India can play key role in Afghan settlement: AfPak expert

    By Vikas Datta, IANS,

    Jaipur : India can play a key role in a political settlement in Afghanistan by leveraging its relations with leaders there to hammer out a power-sharing agreement post the April 2014 presidential election, says a leading Afghanistan expert who was an advisor to US’ first special Af-Pak envoy Richard Holbrooke.

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    “India can play a very positive role in Afghanistan. It has provided political support and has good relations and influence with Afghan political figures,” Barnett Rubin, who was also involved in peace negotiations with the Taliban, told IANS in an interview during his visit here for the just-concluded Jaipur Literary Festival.

    Rubin, who held that the “presidential election will only begin after voting in April when the 11 candidates negotiate on power-sharing”, said India can use its influence with candidates like 2009 polls runner-up and former foreign minister Abdullah Abdullah, “who maintains a house in New Delhi.

    “India can advise him… he might not obey but he will at least listen,” he said.

    Asked how relations between India and Pakistan impinge on New Delhi’s role in Afghanistan, Rubin, currently a senior fellow at the Centre for International Cooperation at New York University, said Pakistan’s perception affected it but now there seemed a “significant change” in Islamabad’s view.

    “When I was working in the government, I saw accusations – not accurate at all – made by Pakistan about India’s role in Afghanistan… Pakistan is an insecure state. It has seen an internal revolt in 1971 (that led to it losing its eastern part, which became Bangladesh), and has an exaggerated fear of a similar happening,” he said.

    “But now there seems a significant change in the Pakistani perception… there used to be complaints about India’s consulates (in Afghanistan) but not now. They (Pakistan) may not like the Indian role but they do not raise it,” he said.

    What is important is the US accepts India’s role and its status as a major power, Rubin stressed.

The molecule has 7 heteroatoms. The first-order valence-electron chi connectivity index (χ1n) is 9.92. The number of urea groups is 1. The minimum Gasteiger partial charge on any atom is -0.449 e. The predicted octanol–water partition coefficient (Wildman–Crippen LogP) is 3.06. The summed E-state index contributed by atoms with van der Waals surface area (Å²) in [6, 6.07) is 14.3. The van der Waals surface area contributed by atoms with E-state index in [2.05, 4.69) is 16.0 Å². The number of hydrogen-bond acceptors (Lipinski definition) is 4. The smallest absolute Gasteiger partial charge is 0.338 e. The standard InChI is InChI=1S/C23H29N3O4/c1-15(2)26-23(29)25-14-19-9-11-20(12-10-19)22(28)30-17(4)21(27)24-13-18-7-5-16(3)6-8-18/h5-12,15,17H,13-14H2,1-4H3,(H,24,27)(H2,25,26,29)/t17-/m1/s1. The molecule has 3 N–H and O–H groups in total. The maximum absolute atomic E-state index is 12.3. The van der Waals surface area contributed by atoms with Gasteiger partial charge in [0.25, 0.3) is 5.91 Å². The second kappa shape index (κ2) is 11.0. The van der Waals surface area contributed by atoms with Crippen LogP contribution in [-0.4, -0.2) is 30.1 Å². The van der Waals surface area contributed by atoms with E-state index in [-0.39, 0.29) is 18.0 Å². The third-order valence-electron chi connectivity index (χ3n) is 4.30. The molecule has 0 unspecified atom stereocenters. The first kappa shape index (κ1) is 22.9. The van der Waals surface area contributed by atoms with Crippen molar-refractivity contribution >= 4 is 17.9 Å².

Asked what will happen after US-ISAF drawdown by 2014-end, Rubin said there is great uncertainty and opinion is divided even in the US government on what will happen, and quipped: “The changes since 2001 in Afghanistan are irreversible… and unsustainable.”

    “The Afghan National Army is relatively effective… there is sceptism about the government, is the government weaker than the Taliban? But there is no proof, no studies,” he said.

    “(Afghan) Troops will lose access to some territory, like Helmand… (however), it will not be a big disaster.”

    He said it was important that the US and India maintain support to the Afghan government and the peace process, and China as well as Pakistan are brought in.

    On President Hamid Karzai’s recent outbursts against the US, he said his angry behaviour stemmed out of frustration that the US and Pakistan were preventing him from striking a deal with the Taliban. “This is not entirely true but there is some truth to it.”

    Asked what he thought Taliban’s strategy was, Rubin said: “From what I understand, they don’t want a military victory, to come to power… they want to be recognised, they want legitimacy.

    “The way the Taliban is speaking of having decent relations with its neighbours.. you may not believe them but it shows they know the world wants guarantees.

    “They say they can’t rule Afghanistan alone, don’t want monopoly on power. Don’t believe them but it does serve as a basis for talks,” he said.

    Asked how it was negotiating with Taliban, he said he was not personally involved but recalled their representatives were confident and well-educated. Rubin held there was no possibility of US disengagement with Afghanistan, but said the problem was that not only was American foreign policy too militarised but the civilian leadership was also in a hurry to turn to military means.

    Remembering Holbrooke, he said his death in 2010 had left a “big gap in leadership”. “He made some mistakes, especially in relations with Karzai but they were not his personal decisions but of the Obama administration,” he said.

    He said Holbrooke, who had brokered an end to the Bosnian war in the early to mid 1990s, had recognised the value of his (Rubin) and fellow foreign policy expert Vali Nasr’s work and “thus we could work in the government”.

    “We miss him a great deal,” Rubin concluded.

    (Vikas Datta can be contacted at [email protected])